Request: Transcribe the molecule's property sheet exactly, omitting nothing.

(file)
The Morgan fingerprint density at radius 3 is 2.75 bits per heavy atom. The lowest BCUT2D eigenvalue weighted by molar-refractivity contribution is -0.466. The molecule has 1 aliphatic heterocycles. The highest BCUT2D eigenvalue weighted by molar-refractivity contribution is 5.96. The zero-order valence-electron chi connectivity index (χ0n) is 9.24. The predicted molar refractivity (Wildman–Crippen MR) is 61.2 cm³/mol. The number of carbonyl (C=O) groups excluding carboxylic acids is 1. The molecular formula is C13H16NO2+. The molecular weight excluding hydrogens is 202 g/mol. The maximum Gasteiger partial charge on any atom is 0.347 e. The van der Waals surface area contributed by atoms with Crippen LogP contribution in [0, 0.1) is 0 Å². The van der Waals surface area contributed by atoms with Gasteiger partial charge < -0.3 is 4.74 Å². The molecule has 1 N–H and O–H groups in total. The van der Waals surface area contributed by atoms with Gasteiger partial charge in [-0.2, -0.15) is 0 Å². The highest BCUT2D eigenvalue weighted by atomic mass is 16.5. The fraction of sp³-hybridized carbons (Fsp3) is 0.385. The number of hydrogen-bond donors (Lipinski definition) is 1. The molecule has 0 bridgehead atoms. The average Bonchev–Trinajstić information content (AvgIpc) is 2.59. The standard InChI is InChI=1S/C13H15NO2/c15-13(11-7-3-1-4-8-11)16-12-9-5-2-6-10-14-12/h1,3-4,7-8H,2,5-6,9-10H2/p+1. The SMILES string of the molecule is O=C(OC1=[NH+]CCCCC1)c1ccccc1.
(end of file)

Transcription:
The Morgan fingerprint density at radius 3 is 2.75 bits per heavy atom. The lowest BCUT2D eigenvalue weighted by molar-refractivity contribution is -0.466. The molecule has 1 aliphatic heterocycles. The highest BCUT2D eigenvalue weighted by molar-refractivity contribution is 5.96. The zero-order valence-electron chi connectivity index (χ0n) is 9.24. The predicted molar refractivity (Wildman–Crippen MR) is 61.2 cm³/mol. The number of carbonyl (C=O) groups excluding carboxylic acids is 1. The molecular formula is C13H16NO2+. The molecular weight excluding hydrogens is 202 g/mol. The maximum Gasteiger partial charge on any atom is 0.347 e. The van der Waals surface area contributed by atoms with Crippen LogP contribution in [0, 0.1) is 0 Å². The van der Waals surface area contributed by atoms with Gasteiger partial charge < -0.3 is 4.74 Å². The molecule has 1 N–H and O–H groups in total. The van der Waals surface area contributed by atoms with Gasteiger partial charge in [-0.2, -0.15) is 0 Å². The highest BCUT2D eigenvalue weighted by atomic mass is 16.5. The fraction of sp³-hybridized carbons (Fsp3) is 0.385. The number of hydrogen-bond donors (Lipinski definition) is 1. The molecule has 0 bridgehead atoms. The average Bonchev–Trinajstić information content (AvgIpc) is 2.59. The standard InChI is InChI=1S/C13H15NO2/c15-13(11-7-3-1-4-8-11)16-12-9-5-2-6-10-14-12/h1,3-4,7-8H,2,5-6,9-10H2/p+1. The SMILES string of the molecule is O=C(OC1=[NH+]CCCCC1)c1ccccc1.